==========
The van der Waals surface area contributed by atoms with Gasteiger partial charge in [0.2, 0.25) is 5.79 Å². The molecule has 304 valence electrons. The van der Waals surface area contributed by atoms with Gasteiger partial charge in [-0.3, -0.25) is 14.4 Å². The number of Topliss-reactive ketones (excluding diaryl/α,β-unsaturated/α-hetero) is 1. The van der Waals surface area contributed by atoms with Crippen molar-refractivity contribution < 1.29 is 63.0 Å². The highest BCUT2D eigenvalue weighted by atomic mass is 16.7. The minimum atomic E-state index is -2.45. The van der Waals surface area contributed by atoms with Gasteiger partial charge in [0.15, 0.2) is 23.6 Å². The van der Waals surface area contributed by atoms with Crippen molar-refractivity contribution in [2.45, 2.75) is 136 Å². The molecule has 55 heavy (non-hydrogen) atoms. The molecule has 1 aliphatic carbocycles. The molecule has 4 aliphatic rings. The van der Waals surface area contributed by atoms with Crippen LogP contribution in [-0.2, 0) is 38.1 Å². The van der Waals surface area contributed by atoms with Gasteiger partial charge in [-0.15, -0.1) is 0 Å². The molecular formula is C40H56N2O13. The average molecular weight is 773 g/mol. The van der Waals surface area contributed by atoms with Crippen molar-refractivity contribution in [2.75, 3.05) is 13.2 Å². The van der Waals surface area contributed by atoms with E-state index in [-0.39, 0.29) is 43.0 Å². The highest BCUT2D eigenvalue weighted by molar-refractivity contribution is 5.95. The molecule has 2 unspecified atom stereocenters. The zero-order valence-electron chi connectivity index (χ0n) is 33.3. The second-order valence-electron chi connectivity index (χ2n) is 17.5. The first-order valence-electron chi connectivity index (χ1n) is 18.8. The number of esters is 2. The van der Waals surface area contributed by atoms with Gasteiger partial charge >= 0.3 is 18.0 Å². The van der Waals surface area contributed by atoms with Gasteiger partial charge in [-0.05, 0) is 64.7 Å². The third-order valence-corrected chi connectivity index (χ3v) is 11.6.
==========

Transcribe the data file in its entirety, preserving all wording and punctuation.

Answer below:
The van der Waals surface area contributed by atoms with Gasteiger partial charge in [0.2, 0.25) is 5.79 Å². The molecule has 304 valence electrons. The van der Waals surface area contributed by atoms with Gasteiger partial charge in [-0.3, -0.25) is 14.4 Å². The number of Topliss-reactive ketones (excluding diaryl/α,β-unsaturated/α-hetero) is 1. The van der Waals surface area contributed by atoms with Crippen molar-refractivity contribution < 1.29 is 63.0 Å². The highest BCUT2D eigenvalue weighted by atomic mass is 16.7. The minimum atomic E-state index is -2.45. The van der Waals surface area contributed by atoms with Gasteiger partial charge in [0.15, 0.2) is 23.6 Å². The van der Waals surface area contributed by atoms with Crippen molar-refractivity contribution in [2.45, 2.75) is 136 Å². The molecule has 55 heavy (non-hydrogen) atoms. The molecule has 1 aliphatic carbocycles. The molecule has 4 aliphatic rings. The van der Waals surface area contributed by atoms with Crippen LogP contribution in [-0.2, 0) is 38.1 Å². The van der Waals surface area contributed by atoms with Gasteiger partial charge in [-0.15, -0.1) is 0 Å². The molecular formula is C40H56N2O13. The average molecular weight is 773 g/mol. The van der Waals surface area contributed by atoms with Crippen molar-refractivity contribution in [2.75, 3.05) is 13.2 Å². The van der Waals surface area contributed by atoms with E-state index in [-0.39, 0.29) is 43.0 Å². The highest BCUT2D eigenvalue weighted by molar-refractivity contribution is 5.95. The molecule has 2 unspecified atom stereocenters. The zero-order valence-electron chi connectivity index (χ0n) is 33.3. The second-order valence-electron chi connectivity index (χ2n) is 17.5. The first-order valence-electron chi connectivity index (χ1n) is 18.8. The number of esters is 2. The van der Waals surface area contributed by atoms with Gasteiger partial charge >= 0.3 is 18.0 Å². The van der Waals surface area contributed by atoms with Gasteiger partial charge in [-0.05, 0) is 64.7 Å². The third-order valence-corrected chi connectivity index (χ3v) is 11.6.